Pacific Maru ぱしふいつく丸
Pacific Maru ぱしふいつく丸. 5,873 G/T. Completed 18 Nov. 1920.
Source: J. Erickson personal collection
POW voyage and ship's fate
On 28 Dec 1942 seventy four (perhaps eighty five) POWs, mostly high-ranking British and Dutch military and civilian officials, were taken to Tanjong Priok, Java, and loaded into a lower hold of the Pacific Maru. They waited in harbor until 30 Dec and then began a three day voyage to Singapore. On 10 Jan 1943, the prisoners from Java were placed aboard Aki Maru for transport to Taiwan. Little is known of the conditions aboard the ship except that the upper "tween" decks were occupied by Japanese troops and the POWs were berthed below. Given the small number of POWs aboard, the short duration, and that the Japanese usually treated senior officers and officials comparably well, the journey was probably one of the more bearable hellship voyages.
Pacific Maru was damaged in a torpedo attack by USS Wahoo (SS-238) on 26 Jan 1943 north of New Guinea (02˚37'N, 139˚42'E). The ship was repaired, only to be sunk by USS Guitarro (SS-363) west of Luzon, Philippines (15˚15'N, 119˚56'E) on 31 Oct 1944. The ship that made this journey is recorded as "Maru Roku" (unidentified ship #6) in Gregory Michno's authoritative "Death on the Hellships." Testimony from former POWs strongly suggests "Maru Roku" was Pacific Maru.
Pacific Maru was a Taifuku Maru #1 class freighter. The Kawasaki shipyards at Kobe built 74 of these ships for Japanese and foreign customers in 1916-1920. They were widely known as Kawasaki stock boats or standard steamers. Based on a British WWI standard ship design, these flush decked ships had a gross tonnage of approximately 5,870 tons, were 385 feet long and 51 feet wide (beam). They were capable of maximum speeds of about 14 knots when built, but 9-10 knots was more typical. Cargo was carried in four holds; two forward, and two to the rear. Each hold was divided vertically into an upper 8 ft "tween deck" and a deeper lower hold, itself often split into two levels creating a lower "tween deck" and the deep hold. The following Kawasaki stock boats are known to have transported Allied POWs: Brazil Maru, Celebes Maru, England Maru, France Maru, Hofuku Maru, Nagato Maru, Pacific Maru, Singapore Maru, Thames Maru, Tofuku Maru, Ube Maru, and Washington Maru.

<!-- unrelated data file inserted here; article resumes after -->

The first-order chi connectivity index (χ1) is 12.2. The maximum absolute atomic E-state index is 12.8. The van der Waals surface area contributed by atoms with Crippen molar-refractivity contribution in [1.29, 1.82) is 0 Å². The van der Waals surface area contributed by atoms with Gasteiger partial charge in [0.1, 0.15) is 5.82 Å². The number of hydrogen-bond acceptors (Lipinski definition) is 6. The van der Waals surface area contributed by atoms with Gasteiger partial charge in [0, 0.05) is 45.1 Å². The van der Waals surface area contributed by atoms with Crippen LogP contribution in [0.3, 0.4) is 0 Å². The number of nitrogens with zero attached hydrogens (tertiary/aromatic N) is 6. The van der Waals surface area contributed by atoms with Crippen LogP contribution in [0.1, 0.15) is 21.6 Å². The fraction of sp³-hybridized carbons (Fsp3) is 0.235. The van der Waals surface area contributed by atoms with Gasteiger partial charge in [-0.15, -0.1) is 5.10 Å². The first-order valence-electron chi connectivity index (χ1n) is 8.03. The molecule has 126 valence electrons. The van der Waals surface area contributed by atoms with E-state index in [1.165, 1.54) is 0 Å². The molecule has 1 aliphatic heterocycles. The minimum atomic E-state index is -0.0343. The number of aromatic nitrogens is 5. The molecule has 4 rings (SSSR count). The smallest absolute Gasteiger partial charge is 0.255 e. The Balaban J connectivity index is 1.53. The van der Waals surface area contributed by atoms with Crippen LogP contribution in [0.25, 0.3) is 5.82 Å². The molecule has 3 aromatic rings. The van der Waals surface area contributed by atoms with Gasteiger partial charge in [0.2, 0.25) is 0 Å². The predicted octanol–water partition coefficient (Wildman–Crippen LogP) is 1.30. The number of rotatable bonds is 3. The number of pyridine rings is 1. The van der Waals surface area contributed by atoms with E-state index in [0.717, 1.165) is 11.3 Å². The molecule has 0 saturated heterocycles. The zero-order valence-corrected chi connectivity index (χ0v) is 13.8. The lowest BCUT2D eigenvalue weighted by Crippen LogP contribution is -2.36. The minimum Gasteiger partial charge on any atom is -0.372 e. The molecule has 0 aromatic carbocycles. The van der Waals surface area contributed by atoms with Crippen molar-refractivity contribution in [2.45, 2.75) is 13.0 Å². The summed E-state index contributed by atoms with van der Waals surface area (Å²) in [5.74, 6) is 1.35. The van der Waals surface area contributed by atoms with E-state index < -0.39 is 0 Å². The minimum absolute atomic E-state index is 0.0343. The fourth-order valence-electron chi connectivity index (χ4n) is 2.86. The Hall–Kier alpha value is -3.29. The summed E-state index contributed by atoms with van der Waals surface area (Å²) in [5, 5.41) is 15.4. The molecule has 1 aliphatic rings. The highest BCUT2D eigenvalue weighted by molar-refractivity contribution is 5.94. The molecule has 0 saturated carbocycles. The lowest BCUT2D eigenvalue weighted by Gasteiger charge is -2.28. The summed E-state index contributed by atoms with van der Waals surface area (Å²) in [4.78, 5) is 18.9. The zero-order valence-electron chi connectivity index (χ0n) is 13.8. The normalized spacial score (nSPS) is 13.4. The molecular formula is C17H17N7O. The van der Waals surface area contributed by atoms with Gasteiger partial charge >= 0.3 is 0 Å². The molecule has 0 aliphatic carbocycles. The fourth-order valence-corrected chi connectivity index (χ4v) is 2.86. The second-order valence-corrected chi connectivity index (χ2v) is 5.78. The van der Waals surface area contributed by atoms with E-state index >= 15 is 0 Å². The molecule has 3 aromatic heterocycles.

Information on the hellship voyage of "Maru Roku" was extracted primarily from, "Death on the Hellships: Prisoners at Sea in the Pacific War" by Gregory F. Michno, ISBN 1557504822, US Naval Institute Press (June 2001). Michael Hurst director of the Taiwan POW Camps Memorial Society , provided information on the identify of Pacific Maru and Roger Mansell director of the Center for Research: Allied POWs Under the Japanese, provided records of POWs imprisoned on Taiwan from the
US National Archives (Record Group 407, Box 122).
Photographs and information on Taifuku Maru #1 class ships may by found at Fumio Nagasawa's Japanese language "Nostalgic Japanese Steamships" webpage.